Moreland might owe part of his career as a musician to a move his family made when he was a child.

The songwriter was born in Texas but moved to Kentucky when he was just 1 year old. Moreland spent his earliest years there, but his family moved to Tulsa when he was 10.

“I was bummed out that I was losing all my friends — pretty normal thing for when you got to move when you’re a kid,” he said. “But when we moved is when I started playing guitar, too. Probably because I didn’t have any of my friends anymore. So it turned out to be a good thing.”

Moreland started writing his first original songs around the same time. But he was doing it less as a young music prodigy and more as a workaround for his lack of polish.

“I wasn’t a very good guitar player yet, and I wasn’t good enough to figure out how to play other songs,” he said. “So, I’d kind of make up my own, because you don’t really have to know how to play it. You can’t really play it wrong.”

Obviously, Moreland is now skilled enough to cover plenty of existing tunes — including hits from his all-time favorite Tom Petty. But, thankfully for us all, he still finds the time to write and perform those songs of his own.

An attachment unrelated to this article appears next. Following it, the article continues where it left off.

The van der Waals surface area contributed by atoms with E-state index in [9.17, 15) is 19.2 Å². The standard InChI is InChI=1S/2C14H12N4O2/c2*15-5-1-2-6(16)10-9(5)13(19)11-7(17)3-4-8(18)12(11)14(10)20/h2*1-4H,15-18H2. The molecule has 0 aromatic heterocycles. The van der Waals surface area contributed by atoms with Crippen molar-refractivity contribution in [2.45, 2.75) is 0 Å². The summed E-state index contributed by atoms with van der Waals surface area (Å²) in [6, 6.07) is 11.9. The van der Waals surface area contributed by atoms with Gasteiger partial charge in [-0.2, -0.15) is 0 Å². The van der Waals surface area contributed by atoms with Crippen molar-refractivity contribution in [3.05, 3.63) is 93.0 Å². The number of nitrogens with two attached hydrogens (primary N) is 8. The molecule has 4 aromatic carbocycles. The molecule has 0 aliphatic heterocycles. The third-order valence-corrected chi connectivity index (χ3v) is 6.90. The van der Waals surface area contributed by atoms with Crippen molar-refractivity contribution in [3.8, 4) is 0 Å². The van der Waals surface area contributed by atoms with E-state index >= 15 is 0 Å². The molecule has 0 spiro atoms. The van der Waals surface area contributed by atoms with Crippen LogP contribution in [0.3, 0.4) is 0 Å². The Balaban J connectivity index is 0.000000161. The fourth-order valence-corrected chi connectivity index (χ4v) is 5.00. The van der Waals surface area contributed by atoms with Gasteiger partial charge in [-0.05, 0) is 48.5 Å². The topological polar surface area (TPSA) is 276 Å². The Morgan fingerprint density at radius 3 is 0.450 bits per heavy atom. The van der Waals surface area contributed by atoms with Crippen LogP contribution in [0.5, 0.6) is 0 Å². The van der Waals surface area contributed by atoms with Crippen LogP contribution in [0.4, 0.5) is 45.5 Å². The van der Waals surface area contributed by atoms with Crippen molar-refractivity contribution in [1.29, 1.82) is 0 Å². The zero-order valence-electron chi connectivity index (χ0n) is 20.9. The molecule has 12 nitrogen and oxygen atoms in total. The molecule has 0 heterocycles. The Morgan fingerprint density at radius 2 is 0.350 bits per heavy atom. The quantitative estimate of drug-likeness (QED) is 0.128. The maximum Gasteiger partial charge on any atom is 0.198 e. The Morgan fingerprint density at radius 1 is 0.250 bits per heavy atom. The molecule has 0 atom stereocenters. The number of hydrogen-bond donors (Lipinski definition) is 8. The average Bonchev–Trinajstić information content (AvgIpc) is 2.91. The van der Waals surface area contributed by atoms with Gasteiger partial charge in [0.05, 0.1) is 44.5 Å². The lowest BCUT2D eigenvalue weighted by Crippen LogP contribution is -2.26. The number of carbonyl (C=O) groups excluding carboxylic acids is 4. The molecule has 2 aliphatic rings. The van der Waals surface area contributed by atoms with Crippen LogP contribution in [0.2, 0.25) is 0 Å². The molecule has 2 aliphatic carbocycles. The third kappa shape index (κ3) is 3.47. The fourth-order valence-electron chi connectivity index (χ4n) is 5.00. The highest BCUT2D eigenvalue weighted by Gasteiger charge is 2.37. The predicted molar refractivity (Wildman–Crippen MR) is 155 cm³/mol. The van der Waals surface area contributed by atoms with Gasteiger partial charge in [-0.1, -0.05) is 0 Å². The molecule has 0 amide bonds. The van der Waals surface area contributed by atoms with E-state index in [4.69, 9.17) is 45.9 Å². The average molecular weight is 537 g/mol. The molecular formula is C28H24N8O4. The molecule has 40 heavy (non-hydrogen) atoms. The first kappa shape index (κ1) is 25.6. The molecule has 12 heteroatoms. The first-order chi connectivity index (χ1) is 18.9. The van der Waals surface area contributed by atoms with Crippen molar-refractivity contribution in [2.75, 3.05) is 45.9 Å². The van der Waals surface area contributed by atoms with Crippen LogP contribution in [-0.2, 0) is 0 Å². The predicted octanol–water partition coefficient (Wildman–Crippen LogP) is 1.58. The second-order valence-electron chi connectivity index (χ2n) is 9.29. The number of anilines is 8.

Coming ’Homa

Moreland has lost count of how many tattoos he has now. He got inked for the first time in his early 20s, getting the letters spelling “Oklahoma” scrawled across his knuckles.

“I knew what I was doing,” he said. “It was time to go ahead and get that whole ‘ruin your life shit’ over with.”

Even following national tours and television appearances, Moreland has never stopped showing his love for Oklahoma. His Tower Theatre show will be his last gig of the year before breaking for the holidays.

“The last few years, I haven’t really played Oklahoma much, and when I have, it’s like at the end of the year,” he said. “So it’s always a nice winding-down of the schedule and a homecoming-type thing.”

 


John Moreland

8 p.m. Dec. 2

Tower Theatre

425 NW 23rd St.

towertheatreokc.com

405-708-6937

$20-$24


 

Print headline: Deft defiance; Tulsa’s John Moreland plays his 2017 finale Dec. 2 at Tower Theatre.